Although lots of gay men have been making headway in the charts of late (Troye Sivan, Adam Lambert, Olly Alexander), there remains a genre where queerness remains largely taboo: hip hop. One artist looking to redress the balance is Chicago-born Aina Brei’Yon [pronounced I-ee-na bree-yon].
Brei’Yon was raised in the Roseland area of South Chicago. She relocated to Los Angeles in 2015. She’s actually been toiling away in the business for the past couple of decades.
This has included stints with bands before deciding to go solo and take full control of her career. She’s now largely in charge of releasing her own material and coming up with the visuals. She also founded production company, 3K9 Productions.
Trying to make any headway in the music industry is a challenge. It’s even harder when you’re a black lesbian trying to build a following with your own, hard-to-categorize brand of music.
Aina Brei’Yon – Early life
Brei’Yon is no stranger to having to do things on her own. As the second youngest of ten children, she says that ‘self-expression and showing any type of emotion was simply non-existent’ within her family when younger.
Was it a case of just doing as she was told and keeping quiet?
‘It was more a case of any attention being paid to us,’ she tells me via Skype.
‘Having all of those kids and my father working so much: I think he worked three jobs at one point. We barely saw him leave in the morning and we barely saw him come in at night.
‘And then my mother, she’s a whole other story. She was still living her best life, so it wasn’t just do as you’re told and be quiet, it was more nothing really being told: us just having to figure it out.’
Record label woes
Fighting for attention is nothing new to Brei’Yon. Those trying to help have sometimes proved… well, unhelpful.
‘When I was with the last independent label, we had the major labels coming our way and offering deals. Conversations that I wasn’t allowed in on took place and then they were brought back to me through the label and it was pretty much they wanted me to change, because of how I looked.
‘They wanted to sell me more on the feminine side to the male audience. Rather than take me as I am.
‘That’s the reason why I separated from the last independent label because they accepted me the entire time until the deals came and then money talked more than my talent, apparently, so…’ she says with a shrug.
Now she’s forging her own path: producing and releasing her own material and resisting accommodating anyone else’s agenda. This includes defining her music, which veers between hip hop and r’n’b.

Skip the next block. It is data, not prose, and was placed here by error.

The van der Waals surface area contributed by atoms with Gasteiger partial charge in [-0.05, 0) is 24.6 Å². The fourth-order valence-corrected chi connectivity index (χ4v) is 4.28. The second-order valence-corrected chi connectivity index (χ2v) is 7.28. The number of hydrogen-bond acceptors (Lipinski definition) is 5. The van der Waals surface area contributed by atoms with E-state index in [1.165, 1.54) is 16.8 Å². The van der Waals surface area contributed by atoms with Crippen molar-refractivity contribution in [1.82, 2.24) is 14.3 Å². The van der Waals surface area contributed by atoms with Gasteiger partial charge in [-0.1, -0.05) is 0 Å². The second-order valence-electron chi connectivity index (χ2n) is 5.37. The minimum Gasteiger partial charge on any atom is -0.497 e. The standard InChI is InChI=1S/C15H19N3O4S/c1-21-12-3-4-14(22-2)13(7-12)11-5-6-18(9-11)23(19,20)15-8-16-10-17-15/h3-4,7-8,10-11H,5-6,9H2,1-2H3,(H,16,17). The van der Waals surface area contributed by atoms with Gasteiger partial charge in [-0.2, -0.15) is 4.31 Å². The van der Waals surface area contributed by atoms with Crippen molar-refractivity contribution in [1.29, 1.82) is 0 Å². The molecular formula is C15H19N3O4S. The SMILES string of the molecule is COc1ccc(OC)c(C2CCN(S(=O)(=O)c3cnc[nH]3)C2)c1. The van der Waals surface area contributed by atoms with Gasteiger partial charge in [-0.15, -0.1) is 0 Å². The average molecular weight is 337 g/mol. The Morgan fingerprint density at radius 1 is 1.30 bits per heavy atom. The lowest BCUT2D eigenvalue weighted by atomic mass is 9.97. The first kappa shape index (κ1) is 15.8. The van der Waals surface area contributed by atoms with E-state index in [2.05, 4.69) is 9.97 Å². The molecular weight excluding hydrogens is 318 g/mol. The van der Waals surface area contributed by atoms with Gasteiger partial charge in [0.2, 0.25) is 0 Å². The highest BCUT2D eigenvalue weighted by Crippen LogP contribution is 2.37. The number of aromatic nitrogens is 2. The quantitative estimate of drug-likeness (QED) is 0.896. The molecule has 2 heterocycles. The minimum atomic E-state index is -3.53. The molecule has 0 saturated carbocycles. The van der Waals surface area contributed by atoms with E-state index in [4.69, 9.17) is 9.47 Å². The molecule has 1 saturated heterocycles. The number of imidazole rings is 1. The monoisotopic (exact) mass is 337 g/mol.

‘I write as I feel. So that’s the reason I don’t like to confine myself to a particular genre. Because one day I might like to harmonize, or the next I might want to go hard and do it in the form of hip hop or rap.’
Brei’Yon: Award nominee
It was the slow jam of 2018’s Think About Me that brought Brei’Yon attention outside the queer hip hop community. It also helped earn her a best R&B/Soul song nomination in this year’s Independent Music Awards (which took place last week in New York City).
She followed it up last December with her I Miss The Summer album. A video for the track Nostalgia was released last weekend. Last Saturday, she also put out her latest work, an EP called Girls Just Wanna Have Fun. It’s an eight-track collaboration with other female creatives, including Tracii Haze and Juno.
Brei’Yon has played at selected Pride festivals and is now gearing up for a US tour. The Black Lion Experience tour kicks off in Atlanta on 8 August and takes in nine cities.
She’s also busy keeping up with her social media. Although she appreciates it as a way to connect with her audience, she admits it’s one part of the business that doesn’t come naturally to her.
‘A lot of people would think I like attention. But I’m in a weird space when it comes to attention, so it’s hard for me to keep up with social media in the same way as everybody else.
‘They find life in social media. I find stress in social media,’ she laughs. ‘But I am working on staying on top of it, because it can be a way to stay independent and actually be extremely successful as an independent artist if you know how to finance the entire social media game.’
Social media highs and lows
Being openly gay in the music industry, in her videos and on social media is also sure to provoke the occasional negative comment. Brei’Yon wastes little energy on the haters and bigots.
‘When it comes to people leaving negative comments that aren’t constructive, that means they’re not walking in their purpose. You can only talk from the cheap seats, because you don’t know what it would be to be courageous enough to put yourself out there in front of strangers. So those people don’t count. Those people want to invite you in to their misery.’
Negative comments and the challenges of the entertainment industry do little to distract her.
‘I actually love what I do, and that makes a big difference. When you’re happy just writing music, and you hear music, it does something for your soul. That separates me from a lot of people who are just doing it to make money or doing it for fame, so they have to find something that motivates them to keep them going.
‘Me, I just love doing music, so I don’t need to find anything to keep me focused and motivated.’